The British government had a contradictory, perhaps hypocritical, attitude toward secret policing. It was perfectly acceptable to recruit informers and agents provocateur in Ireland. In Britain the Victorians wanted their policing done exclusively by uniformed constables.

'Not a cent for blatherskite but every dollar for dynamite'

The Fenian bombers made that impossible. The government reluctantly set up a secret policing operation reporting to the Home Secretary. Such were the prejudices of the age that the Home Secretary had to maintain what would now be called deniability.

Just as MI5 infiltrated the Provisional IRA in the 20th century, the British Home Office planted informers and agents provocateur at high levels in the Fenian dynamite organization.

'Red' Jim McDermott of Dublin posed as the most militant Fenian dynamiter. He electrified the founding convention of the United Irishmen of America by saying their policy would be “not a cent for blatherskite but every dollar for dynamite.” McDermott was in fact on the British payroll the entire time.

Moving to London and Cork he infiltrated a Fenian cell, providing them with money and nitroglycerin. The men he was supposed to be helping to bomb London were captured and sentenced to penal servitude for life when Red Jim testified against them in secret.  

After he was exposed, the government arranged for McDermott to move first to Germany and then Denmark.  He settled in Paris, married a wealthy woman and lived in luxury, styling himself the Count de Neonlier.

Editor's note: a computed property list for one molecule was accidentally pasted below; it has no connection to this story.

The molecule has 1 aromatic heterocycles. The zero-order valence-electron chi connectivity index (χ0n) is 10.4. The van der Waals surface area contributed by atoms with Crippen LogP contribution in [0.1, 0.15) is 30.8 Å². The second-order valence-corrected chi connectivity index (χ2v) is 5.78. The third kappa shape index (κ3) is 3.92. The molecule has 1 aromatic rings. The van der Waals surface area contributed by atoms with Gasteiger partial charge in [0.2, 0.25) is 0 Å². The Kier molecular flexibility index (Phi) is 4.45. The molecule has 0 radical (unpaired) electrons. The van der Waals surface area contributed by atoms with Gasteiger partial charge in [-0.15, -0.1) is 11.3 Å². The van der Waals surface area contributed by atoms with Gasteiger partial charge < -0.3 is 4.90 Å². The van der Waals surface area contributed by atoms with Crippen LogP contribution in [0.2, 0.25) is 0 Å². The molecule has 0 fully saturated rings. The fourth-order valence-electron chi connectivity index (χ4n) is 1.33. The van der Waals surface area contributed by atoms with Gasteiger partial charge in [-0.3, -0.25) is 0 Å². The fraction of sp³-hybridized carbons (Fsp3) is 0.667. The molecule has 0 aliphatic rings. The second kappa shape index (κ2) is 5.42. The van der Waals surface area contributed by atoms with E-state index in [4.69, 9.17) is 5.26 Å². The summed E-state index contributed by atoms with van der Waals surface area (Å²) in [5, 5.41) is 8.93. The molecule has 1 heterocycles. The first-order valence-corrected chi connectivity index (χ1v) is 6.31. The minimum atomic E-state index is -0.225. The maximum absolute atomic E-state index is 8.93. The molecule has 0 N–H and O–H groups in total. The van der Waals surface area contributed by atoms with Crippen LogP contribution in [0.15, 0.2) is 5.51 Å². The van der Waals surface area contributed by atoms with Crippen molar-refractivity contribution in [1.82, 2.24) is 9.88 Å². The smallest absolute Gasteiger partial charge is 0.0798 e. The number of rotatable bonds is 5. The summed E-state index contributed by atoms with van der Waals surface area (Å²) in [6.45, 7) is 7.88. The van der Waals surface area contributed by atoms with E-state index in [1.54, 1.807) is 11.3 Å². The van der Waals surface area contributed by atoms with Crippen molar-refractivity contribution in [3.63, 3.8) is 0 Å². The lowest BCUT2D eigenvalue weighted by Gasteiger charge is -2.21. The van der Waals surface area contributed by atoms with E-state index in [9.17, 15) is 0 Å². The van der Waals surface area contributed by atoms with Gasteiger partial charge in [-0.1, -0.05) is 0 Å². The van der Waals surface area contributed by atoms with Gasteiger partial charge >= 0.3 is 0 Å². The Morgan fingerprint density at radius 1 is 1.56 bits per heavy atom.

Dr. Henri Le Caron, actually Thomas Breech from Colchester in England, may have been the most successful British agent in the American Fenians. He gained the total confidence of Alexander Sullivan, the leader of the dynamite wing writing that “For a period of twenty years I used this man as my dupe…no man in the whole course of my career in the secret service proved a more valuable, albeit an unconscious, ally than he.”

Le Caron had access to all the Fenian plans and turned them over to the Home Office. The American organization sent him to London and Paris where he successfully infiltrated the Fenian organization and was even introduced to Parnell in the House of Commons.

He wound up testifying in London that Charles Stewart Parnell and the Home Rule Party he led were secret supporters of the Fenian dynamite campaign. He was a key part of a British government effort to libel and politically destroy Parnell.

Before he testified Le Caron made sure that he was well taken care of asking for “either a lump sum of ten thousand pounds or an annuity for life of four hundred pounds a year.” – an immense amount at the time. But Kenna makes it clear that unlike McDermott, a total opportunist, Le Caron (Breech) was never motivated primarily by money -- he was an Englishman serving his country.

Kenna demonstrates that British intelligence “could only contain rather than defeat Fenian conspiracy.” As in the 20th century, an armed campaign could only be ended by a political arrangement. The Fenian dynamite campaign ultimately succumbed to the perception that Parnell was going to deliver home rule, not to Britain’s long campaign of infiltration and disruption.

War in the Shadowsshould be read by everyone with an interest in Fenianism and Irish nationalism in America. The story Kenna has to tell and the characters he introduces make it fascinating in its own right. The many parallels to the history of the Provisional IRA and MI5 make it still more compelling. SB

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Tags: Books, England, London, Reviews, United Kingdom, United States, War